Disclaimer: I'm a passionately Canadian Citizen who sometimes admits to being a recovering Brit—30 years since I last used the UK passport and still taking it one day at a time.

The Brit pop music invasion of North America in the Sixties coincided with a less well-known invasion. Fans of today’s Mad Men, or anyone who went within a mile of Madison Avenue forty or fifty years ago, will know exactly what I’m talking about.

Yes, the creative 'wide-boys' from the land of long hair, bad teeth and cool accents poured into advertising agencies on the East and West Coasts of the US and into Canada’s major cities—Montreal, Toronto and Vancouver.

Most of those early arrivals are now retired, expired or drawing on various Benevolent Societies. No names, no blame—though excess quantities of liquid, powdered or inhaled substance may have added to the damage.

What’s this got to do with B2B you ask? Most of those opinionated, but often lovable blowhards were pure B2C.

But two recent visits to the UK B2B marketing scene have led me to think that extreme creativity still rules in the old country—in a very exciting and challenging way.

In November I was at my fifth UK B2B Marketing Awards in London. As an old-school creative, I soaked up the edgy, box-bursting, work with a self-indulgent and bit nostalgic passion. Big ideas, big budgets (by today’s standards) and big willingness to sell concepts hard.

Satisfied intellectually, I stayed curious. How do the lucky so-and-sos get away with it? A trip behind the curtains of brashness at the awards was called for. Fortunately, the clever blokes at UK B2B Marketing Magazine, especially the delightful extrovert, Joel Harrison, decided a ago week Thursday to put on a one-day deep-dive into the campaigns that won the awards.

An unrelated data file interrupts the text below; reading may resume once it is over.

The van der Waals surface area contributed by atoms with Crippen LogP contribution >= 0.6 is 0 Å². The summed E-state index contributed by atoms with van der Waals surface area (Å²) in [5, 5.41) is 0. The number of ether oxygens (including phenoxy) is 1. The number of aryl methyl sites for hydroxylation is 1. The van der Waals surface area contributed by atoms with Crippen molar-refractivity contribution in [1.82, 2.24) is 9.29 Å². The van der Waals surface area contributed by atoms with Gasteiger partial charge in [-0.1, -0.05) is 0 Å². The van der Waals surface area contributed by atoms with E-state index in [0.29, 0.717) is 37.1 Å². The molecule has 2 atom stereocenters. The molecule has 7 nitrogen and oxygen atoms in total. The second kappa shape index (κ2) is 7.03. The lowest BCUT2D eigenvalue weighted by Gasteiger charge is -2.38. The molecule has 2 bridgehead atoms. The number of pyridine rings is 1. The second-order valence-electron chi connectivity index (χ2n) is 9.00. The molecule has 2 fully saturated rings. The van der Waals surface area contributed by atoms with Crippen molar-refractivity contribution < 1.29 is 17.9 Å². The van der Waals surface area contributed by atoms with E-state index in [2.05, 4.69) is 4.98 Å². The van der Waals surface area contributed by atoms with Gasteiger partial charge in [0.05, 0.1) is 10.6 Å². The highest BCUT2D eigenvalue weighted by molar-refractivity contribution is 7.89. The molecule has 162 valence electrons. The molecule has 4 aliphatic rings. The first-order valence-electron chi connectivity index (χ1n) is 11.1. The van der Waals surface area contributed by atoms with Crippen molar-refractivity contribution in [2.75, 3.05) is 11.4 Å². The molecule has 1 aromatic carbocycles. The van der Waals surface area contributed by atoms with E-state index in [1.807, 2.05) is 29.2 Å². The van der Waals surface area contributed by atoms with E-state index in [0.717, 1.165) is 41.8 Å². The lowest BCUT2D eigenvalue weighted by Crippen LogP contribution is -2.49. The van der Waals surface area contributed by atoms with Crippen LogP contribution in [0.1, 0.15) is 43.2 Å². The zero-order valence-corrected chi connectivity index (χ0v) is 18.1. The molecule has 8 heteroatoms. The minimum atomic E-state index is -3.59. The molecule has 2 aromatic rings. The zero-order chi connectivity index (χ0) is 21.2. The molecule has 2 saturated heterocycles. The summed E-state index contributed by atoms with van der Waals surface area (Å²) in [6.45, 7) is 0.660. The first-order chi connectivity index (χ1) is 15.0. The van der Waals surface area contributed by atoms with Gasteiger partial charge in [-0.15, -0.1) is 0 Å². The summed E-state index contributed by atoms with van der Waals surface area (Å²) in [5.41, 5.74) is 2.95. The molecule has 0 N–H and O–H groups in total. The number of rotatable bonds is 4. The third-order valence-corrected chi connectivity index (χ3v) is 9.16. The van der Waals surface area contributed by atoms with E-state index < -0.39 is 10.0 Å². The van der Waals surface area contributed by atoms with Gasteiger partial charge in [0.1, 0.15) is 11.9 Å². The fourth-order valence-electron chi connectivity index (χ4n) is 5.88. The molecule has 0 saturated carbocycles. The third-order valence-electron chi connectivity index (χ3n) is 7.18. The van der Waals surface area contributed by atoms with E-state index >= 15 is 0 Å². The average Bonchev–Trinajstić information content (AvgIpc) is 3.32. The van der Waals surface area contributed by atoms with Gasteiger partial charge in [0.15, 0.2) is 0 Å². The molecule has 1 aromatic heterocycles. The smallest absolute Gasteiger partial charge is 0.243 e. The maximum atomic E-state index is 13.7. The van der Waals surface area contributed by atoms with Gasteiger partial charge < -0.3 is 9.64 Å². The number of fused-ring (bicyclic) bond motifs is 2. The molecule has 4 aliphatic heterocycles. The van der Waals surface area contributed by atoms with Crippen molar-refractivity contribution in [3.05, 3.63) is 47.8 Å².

They called it The Evidence. We were going to hear the real story behind the great campaigns. What channels and tactics did they use? Which one worked best?

Great, I thought. Now we’ll find out how they combine those ‘big’ creative things with the gritty reality of ROI—measurement, reporting, analytics, lead nurturing, cost per lead, cost per sale, sales and marketing integration.

Any North American earning 50 cents in today’s B2B market knows how that all works. Our plain-speaking US clients call it the Holy Grail. Closed-loop reporting. Connect the dots between four things: the dollar spent, the lead captured, the lead nurtured, and the sale that can be linked indisputably to that first dollar.

Sorry to say, I didn’t get the answers I hoped for.

Only 5% of the campaigns used marketing automation. As for ROI, no way was it a favorite three-letter acronym. As for analytics included in every budget—light years away me old mate.

Have I changed my mind about Brit creative? No way. Am I optimistic about the UK B2B marketing scene catching up with the tough but realistic demands of our North American clients? Yes.

The conversations at The Evidence certainly included a fair bit of grudging acknowledgement that the Americans were a ‘bit ahead of the game on the full lead nurturing package’.

But I came home to Toronto with my own Holy Grail. Bold global creative combined with analytics that satisfy even the toughest clients.


Image reproduced with permission from B2B Marketing Magazine.  

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